Hunters help feed the hungry

Posted on Jun 01 2015 in Outdoors
JACK 6-15

Thinkstock photo by David De Lossy

Who provided over a third of a million high-protein, low-cost meals to hungry Hoosiers this past fall and winter?

You may not have seen them anywhere at the food banks or in the media: most of the benevolent providers wore camo.

Indiana deer hunters, quietly through the Indiana Conservation Officer’s Sportsmen’s Benevolence Fund (SBF), donated a record 1,756 deer to feed the hungry from October 2014 to January 2015. Those deer provided a total of 81,715 pounds of venison for Indiana food banks that provided 326,858 high protein meals.

Statewide average deer processing costs were $60.61 — which averages to $1.30 per pound of venison and $.32 per meal.

“SBF is another way that the DNR Law Enforcement Division works closely with our ethical sportsmen and women to address issues of great interest within our state,” said Danny L. East, DNR Law Enforcement Division Director. “Our partnership with our hunters, fishermen and outdoor enthusiasts continues to be one of our top priorities. These numbers speak volumes on how well we are doing.”

Protein, fundamental in the development of the brain and body, is also the hardest commodity for food banks to get, noted Hoosiers Feeding the Hungry, a nonprofit organization that partners with the SBF program in providing meat to the hungry.

The donation totals for the 2014-15 season totals are an increase from the 2013-14 deer season which saw 1,411 donated deer, 67,473 pounds of venison providing 269,892 meals.

While deer donation numbers were up, the overall deer harvested by hunters this past season was a decrease from the previous two years, according to data released by the DNR. Indiana hunters harvested 120,073 deer in the 2014 season, but the outcome is by design and reflects DNR efforts to reduce the deer population.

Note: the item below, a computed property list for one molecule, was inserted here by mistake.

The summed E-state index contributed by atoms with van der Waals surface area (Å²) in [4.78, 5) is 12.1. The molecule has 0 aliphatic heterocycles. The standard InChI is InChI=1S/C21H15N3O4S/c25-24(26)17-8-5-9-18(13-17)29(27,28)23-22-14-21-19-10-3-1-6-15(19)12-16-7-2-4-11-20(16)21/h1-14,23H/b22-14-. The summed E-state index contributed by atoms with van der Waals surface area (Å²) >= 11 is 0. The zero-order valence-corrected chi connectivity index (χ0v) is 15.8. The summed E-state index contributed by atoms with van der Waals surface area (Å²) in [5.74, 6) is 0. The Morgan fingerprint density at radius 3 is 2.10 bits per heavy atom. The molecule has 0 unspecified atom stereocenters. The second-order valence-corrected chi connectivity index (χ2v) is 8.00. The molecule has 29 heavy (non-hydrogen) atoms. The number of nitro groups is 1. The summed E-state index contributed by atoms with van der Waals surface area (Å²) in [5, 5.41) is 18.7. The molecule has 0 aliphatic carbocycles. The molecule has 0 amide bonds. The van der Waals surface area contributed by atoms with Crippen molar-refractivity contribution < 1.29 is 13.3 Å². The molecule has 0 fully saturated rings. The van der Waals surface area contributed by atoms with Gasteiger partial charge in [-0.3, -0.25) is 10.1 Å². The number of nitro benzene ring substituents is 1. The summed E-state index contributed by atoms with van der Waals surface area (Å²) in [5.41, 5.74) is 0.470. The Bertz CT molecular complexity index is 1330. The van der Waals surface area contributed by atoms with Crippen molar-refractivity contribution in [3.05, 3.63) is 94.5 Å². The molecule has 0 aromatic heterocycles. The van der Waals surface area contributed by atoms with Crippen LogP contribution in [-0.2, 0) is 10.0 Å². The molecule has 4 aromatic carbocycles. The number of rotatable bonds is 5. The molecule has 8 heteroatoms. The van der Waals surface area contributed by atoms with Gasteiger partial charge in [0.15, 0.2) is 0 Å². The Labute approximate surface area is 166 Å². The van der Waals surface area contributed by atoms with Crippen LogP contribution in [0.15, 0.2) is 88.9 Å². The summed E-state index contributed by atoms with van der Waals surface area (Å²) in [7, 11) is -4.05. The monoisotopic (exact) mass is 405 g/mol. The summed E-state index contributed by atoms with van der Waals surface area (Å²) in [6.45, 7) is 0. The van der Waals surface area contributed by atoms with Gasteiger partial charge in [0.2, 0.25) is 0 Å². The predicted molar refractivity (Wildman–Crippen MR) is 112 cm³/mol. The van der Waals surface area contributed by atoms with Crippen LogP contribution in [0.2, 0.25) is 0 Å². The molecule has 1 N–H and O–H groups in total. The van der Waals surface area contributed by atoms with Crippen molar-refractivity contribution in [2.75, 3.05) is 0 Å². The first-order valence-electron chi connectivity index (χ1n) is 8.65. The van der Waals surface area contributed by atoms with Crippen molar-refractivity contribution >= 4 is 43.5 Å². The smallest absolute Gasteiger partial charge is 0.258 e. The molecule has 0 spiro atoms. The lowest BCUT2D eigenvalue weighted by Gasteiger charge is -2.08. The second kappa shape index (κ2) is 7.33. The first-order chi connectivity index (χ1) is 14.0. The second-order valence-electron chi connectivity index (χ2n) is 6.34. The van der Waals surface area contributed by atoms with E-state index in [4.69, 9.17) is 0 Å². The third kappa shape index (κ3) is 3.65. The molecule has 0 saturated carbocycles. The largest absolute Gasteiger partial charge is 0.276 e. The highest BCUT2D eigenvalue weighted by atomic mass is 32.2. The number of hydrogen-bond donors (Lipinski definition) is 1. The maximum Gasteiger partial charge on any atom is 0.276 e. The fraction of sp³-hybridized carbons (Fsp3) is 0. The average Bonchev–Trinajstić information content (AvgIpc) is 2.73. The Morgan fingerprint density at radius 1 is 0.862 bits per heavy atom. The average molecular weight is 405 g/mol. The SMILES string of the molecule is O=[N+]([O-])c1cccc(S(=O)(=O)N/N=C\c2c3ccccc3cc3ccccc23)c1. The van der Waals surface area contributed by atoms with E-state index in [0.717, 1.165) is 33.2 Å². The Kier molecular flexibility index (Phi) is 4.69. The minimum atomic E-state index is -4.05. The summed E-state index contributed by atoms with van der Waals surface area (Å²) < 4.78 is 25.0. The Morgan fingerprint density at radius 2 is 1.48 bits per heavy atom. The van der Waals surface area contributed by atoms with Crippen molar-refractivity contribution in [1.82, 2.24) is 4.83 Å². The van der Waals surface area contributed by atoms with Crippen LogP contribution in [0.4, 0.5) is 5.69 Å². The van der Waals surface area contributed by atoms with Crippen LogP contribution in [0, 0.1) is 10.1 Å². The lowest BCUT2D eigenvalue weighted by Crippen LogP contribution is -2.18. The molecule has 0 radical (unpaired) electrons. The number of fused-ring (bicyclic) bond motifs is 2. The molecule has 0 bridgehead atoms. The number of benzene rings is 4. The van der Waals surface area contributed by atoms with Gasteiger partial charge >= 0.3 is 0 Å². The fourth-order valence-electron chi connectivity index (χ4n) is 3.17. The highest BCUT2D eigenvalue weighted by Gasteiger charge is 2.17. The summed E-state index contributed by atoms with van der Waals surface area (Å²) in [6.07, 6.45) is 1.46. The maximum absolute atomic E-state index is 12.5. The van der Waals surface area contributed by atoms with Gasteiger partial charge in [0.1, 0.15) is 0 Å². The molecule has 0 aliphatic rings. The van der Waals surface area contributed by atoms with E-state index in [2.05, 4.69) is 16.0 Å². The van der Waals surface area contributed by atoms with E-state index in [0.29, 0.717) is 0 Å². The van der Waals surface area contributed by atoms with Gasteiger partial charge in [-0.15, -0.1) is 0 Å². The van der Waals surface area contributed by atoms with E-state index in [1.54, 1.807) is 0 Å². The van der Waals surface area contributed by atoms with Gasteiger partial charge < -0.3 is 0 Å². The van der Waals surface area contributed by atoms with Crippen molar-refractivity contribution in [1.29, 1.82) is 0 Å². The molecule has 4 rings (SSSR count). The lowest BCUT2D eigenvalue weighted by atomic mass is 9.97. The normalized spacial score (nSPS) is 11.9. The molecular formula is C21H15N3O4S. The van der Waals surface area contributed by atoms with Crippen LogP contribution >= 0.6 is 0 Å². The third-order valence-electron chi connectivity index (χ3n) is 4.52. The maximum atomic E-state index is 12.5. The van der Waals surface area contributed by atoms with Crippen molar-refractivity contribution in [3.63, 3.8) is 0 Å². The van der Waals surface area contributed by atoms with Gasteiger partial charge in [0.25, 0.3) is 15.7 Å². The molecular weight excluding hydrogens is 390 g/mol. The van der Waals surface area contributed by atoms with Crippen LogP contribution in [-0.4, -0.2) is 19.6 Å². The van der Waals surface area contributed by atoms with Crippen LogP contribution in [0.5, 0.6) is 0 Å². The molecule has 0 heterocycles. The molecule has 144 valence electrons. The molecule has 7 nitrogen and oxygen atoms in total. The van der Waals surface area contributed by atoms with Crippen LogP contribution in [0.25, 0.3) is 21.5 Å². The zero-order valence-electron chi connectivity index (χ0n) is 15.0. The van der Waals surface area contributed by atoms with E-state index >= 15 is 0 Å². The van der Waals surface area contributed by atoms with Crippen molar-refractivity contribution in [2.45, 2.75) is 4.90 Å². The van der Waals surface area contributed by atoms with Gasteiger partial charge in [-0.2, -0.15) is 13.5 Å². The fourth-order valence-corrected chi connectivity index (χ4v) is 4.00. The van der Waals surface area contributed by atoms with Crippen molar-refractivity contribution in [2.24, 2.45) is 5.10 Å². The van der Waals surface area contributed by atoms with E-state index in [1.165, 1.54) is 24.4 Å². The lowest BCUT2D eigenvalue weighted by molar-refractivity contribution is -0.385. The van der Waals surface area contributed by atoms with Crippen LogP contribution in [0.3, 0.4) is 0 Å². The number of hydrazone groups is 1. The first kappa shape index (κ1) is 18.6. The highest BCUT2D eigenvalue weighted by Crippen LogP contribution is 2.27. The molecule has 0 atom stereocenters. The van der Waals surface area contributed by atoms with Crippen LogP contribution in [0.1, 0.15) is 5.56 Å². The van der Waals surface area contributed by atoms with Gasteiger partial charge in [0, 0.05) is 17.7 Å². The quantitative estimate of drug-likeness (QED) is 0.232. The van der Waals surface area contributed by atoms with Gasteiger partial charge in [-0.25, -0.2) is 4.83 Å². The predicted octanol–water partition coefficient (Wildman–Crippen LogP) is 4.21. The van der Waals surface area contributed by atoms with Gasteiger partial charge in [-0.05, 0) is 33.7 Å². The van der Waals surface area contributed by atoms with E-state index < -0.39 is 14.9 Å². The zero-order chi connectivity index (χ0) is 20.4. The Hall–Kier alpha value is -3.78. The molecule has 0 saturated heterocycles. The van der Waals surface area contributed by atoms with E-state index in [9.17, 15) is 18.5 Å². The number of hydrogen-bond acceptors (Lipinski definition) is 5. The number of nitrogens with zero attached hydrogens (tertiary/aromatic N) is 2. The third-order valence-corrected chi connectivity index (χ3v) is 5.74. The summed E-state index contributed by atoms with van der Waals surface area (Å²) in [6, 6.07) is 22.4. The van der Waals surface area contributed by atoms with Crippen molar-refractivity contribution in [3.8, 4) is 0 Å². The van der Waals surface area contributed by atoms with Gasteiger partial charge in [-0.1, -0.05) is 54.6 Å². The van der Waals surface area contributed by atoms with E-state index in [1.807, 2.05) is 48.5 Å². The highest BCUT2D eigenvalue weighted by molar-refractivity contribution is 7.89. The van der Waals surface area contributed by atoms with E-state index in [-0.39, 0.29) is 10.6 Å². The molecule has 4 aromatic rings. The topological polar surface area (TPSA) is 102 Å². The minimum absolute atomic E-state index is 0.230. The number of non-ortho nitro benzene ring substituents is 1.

“Several years ago, we modified our management strategy to focus deer herd reduction in a strategically targeted manner to more adequately balance ecological, recreational and economic needs of Indiana citizens,” said Mitch Marcus, chief wildlife biologist for the DNR Division of Fish & Wildlife. “We are no longer managing for a stable to increasing deer herd, so the declines in harvest are expected.”

The 2014 total was a 4.4 percent drop from 2013 and an 11.9 percent drop from the all-time record harvest of 136,248 deer in 2012. To view the full report, go to and locate “2014 Deer Report” in the Hunting & Trapping panel.

Hunters in Indiana have harvested approximately 3.38 million deer since the modern era of regulated deer hunting seasons began in the Hoosier State in 1951.

“The DNR is proud of the hunting community for stepping up to provide for those in need through the SBF Program,” DNR Director Cameron Clark said. “I am proud of the strong relationship that continues to build between our agency and those who enjoy our vast natural resources.”

SBF received public funding in 2013 through a bill authored by Sen. Mike Crider and Sen. Brent Steele.

“I am very pleased with the growth of the SBF program, especially since the statewide deer harvest decreased this season, which shows great support of this program by our citizens,” Crider said. “I am also pleased that the program was once again funded in the state budget that just passed.”

For more information on the Sportsmen’s Benevolence Fund, visit

Jack Spaulding is a state outdoors writer and a consumer of RushShelby Energy living along the Flatrock River in Moscow. Readers with questions or comments can write to him in care of Electric Consumer, P.O. Box 24517, Indianapolis, IN 46224; or email